Wasp Hound may be better in buildings.
"The difference is that we let our bees free fly," he said. "That's not
good in confined areas like an airport."
El Castor
2005-12-05 05:17:59 UTC
Permalink
Post by Golden State Poppy
Wasps Could Replace Bomb, Drug Dogs
By ELLIOTT MINOR, Associated Press Writer
Sat Dec 3,11:49 AM ET
Trained wasps could someday replace dogs for sniffing out drugs, bombs
and bodies. No kidding.
White Anglo Saxon Protestants? Of course they can. WASPs can do
anything they set their mind to!

"Arguing on UseNet is like competing in the Special
Olympics. Even if you win, you're still retarded."
c***@yahoo.com
2005-12-05 05:25:23 UTC
Permalink
Quite possibly they can. But it is more likely they will find a PC to
stop the wasp stigmatizing anyone.
Gary James
2005-12-05 12:18:36 UTC
Permalink
On Sun, 04 Dec 2005 21:17:59 -0800, El Castor
Post by El Castor
Post by Golden State Poppy
Wasps Could Replace Bomb, Drug Dogs
By ELLIOTT MINOR, Associated Press Writer
Sat Dec 3,11:49 AM ET
Trained wasps could someday replace dogs for sniffing out drugs, bombs
and bodies. No kidding.
White Anglo Saxon Protestants? Of course they can. WASPs can do
anything they set their mind to!
Sure they can ! Just ask the one in the White House.
Golden State Poppy
2005-12-05 16:41:58 UTC
Permalink
All right, smarties! We are talking about insects here. I think the
idea of training wasps and bees is fascinating. People so like the
idea of dogs, man's best friend, as trackers, it will be a hard sell.
Rumpelstiltskin
2005-12-05 21:29:22 UTC
Permalink
On Sun, 04 Dec 2005 21:17:59 -0800, El Castor
Post by El Castor
Post by Golden State Poppy
Wasps Could Replace Bomb, Drug Dogs
By ELLIOTT MINOR, Associated Press Writer
Sat Dec 3,11:49 AM ET
Trained wasps could someday replace dogs for sniffing out drugs, bombs
and bodies. No kidding.
White Anglo Saxon Protestants? Of course they can. WASPs can do
anything they set their mind to!
They don't got no rhythm though, 'cept for Gershwin.

I gave a buck yersterday to a guy who was playing drums at
Powell and Market. Some of the drums were big empty plastic
water containers, but man, the music he got out of them was
tight, and witty, too.
Rita
2005-12-05 23:50:48 UTC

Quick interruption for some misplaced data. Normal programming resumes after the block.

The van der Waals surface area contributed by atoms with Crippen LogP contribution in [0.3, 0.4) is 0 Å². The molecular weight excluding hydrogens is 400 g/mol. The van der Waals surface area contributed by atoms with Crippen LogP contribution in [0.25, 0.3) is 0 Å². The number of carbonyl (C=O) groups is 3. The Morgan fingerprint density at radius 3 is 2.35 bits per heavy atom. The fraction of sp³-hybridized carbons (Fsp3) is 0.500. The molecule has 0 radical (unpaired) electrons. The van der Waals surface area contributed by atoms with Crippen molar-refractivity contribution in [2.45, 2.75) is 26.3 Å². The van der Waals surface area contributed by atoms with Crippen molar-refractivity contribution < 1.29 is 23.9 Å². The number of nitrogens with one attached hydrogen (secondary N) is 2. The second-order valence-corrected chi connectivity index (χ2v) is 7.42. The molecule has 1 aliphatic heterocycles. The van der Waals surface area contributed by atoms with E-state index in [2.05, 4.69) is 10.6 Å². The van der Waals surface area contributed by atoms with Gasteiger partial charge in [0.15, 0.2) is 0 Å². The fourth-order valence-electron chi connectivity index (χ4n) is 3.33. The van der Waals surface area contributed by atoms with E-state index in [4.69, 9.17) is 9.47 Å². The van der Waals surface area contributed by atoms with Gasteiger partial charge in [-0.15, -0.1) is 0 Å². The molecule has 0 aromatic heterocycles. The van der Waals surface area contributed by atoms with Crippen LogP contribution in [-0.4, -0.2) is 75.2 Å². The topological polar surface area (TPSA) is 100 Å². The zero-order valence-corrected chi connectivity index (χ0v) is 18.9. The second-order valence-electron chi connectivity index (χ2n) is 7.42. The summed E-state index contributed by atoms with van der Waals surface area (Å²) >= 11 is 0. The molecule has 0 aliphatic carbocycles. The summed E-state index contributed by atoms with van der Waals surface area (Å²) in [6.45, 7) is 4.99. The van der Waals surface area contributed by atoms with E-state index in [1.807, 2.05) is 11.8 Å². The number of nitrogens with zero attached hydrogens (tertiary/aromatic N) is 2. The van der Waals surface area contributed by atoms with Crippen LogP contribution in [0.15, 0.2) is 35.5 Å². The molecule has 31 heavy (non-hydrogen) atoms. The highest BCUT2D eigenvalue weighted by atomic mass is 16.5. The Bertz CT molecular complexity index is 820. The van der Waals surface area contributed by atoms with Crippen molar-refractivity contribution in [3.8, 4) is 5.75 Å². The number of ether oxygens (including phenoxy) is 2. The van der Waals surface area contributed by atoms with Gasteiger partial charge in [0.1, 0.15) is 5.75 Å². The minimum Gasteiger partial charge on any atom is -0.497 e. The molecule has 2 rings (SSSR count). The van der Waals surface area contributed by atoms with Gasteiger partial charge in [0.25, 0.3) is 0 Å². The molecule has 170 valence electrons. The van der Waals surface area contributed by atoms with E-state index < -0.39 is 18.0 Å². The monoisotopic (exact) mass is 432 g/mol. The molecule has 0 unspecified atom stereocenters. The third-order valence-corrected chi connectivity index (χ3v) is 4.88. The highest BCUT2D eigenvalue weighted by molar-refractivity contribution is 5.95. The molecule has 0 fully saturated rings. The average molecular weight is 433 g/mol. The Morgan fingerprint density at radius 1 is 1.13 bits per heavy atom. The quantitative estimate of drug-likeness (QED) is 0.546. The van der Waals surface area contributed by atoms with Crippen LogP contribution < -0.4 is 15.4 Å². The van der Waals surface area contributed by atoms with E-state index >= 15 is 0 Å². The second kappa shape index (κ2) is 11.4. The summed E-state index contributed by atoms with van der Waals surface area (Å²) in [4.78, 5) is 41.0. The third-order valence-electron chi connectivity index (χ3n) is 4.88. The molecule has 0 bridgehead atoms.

Permalink
On Mon, 05 Dec 2005 21:29:22 GMT, Rumpelstiltskin
Post by Gary James
On Sun, 04 Dec 2005 21:17:59 -0800, El Castor
Post by El Castor
Post by Golden State Poppy
Wasps Could Replace Bomb, Drug Dogs
By ELLIOTT MINOR, Associated Press Writer
Sat Dec 3,11:49 AM ET
Trained wasps could someday replace dogs for sniffing out drugs, bombs
and bodies. No kidding.
White Anglo Saxon Protestants? Of course they can. WASPs can do
anything they set their mind to!
They don't got no rhythm though, 'cept for Gershwin.
I gave a buck yersterday to a guy who was playing drums at
Powell and Market. Some of the drums were big empty plastic
water containers, but man, the music he got out of them was
tight, and witty, too.
Gershwin a WASP? I think not. Gershwin was a Jew.

A recent review of a revival of Gershwin's Porgy and Bess opined:

Set in the fictitious slum of Catfish Row in 1912 Charleston, S.C.,
Porgy and Bess tells the story of Porgy, a crippled black man, and his
attempts to rescue Bess from her pimp, Crown, and her drug dealer,
Sportin' Life. It was a commercial failure on its first Broadway run,
but was eventually regarded a classic from one of America's most
important composers, blending traditional black church music, chords
from Gershwin's Jewish heritage and quintessential American jazz.
Rumpelstiltskin
2005-12-06 07:43:22 UTC
Permalink
Post by Rita
On Mon, 05 Dec 2005 21:29:22 GMT, Rumpelstiltskin
Post by Gary James
On Sun, 04 Dec 2005 21:17:59 -0800, El Castor
Post by El Castor
Post by Golden State Poppy
Wasps Could Replace Bomb, Drug Dogs
By ELLIOTT MINOR, Associated Press Writer
Sat Dec 3,11:49 AM ET
Trained wasps could someday replace dogs for sniffing out drugs, bombs
and bodies. No kidding.
White Anglo Saxon Protestants? Of course they can. WASPs can do
anything they set their mind to!
They don't got no rhythm though, 'cept for Gershwin.
I gave a buck yersterday to a guy who was playing drums at
Powell and Market. Some of the drums were big empty plastic
water containers, but man, the music he got out of them was
tight, and witty, too.
Gershwin a WASP? I think not. Gershwin was a Jew.
Oh, right. I forgot we were talking about Wasps. I'd
substituted "white people" in my mind, and automatically
included Jews among the "white people".
Post by Rita
Set in the fictitious slum of Catfish Row in 1912 Charleston, S.C.,
Porgy and Bess tells the story of Porgy, a crippled black man, and his
attempts to rescue Bess from her pimp, Crown, and her drug dealer,
Sportin' Life. It was a commercial failure on its first Broadway run,
but was eventually regarded a classic from one of America's most
important composers, blending traditional black church music, chords
from Gershwin's Jewish heritage and quintessential American jazz.
One of my all time favourite songs is "Bess, you is my woman
now", but the whole opera is a marvel. Gershwin himself said
he found it so wonderful that he couldn't believe he had written
it. I agree, about the "wonderful" that is, but I can believe that
he, and only he, could have written it.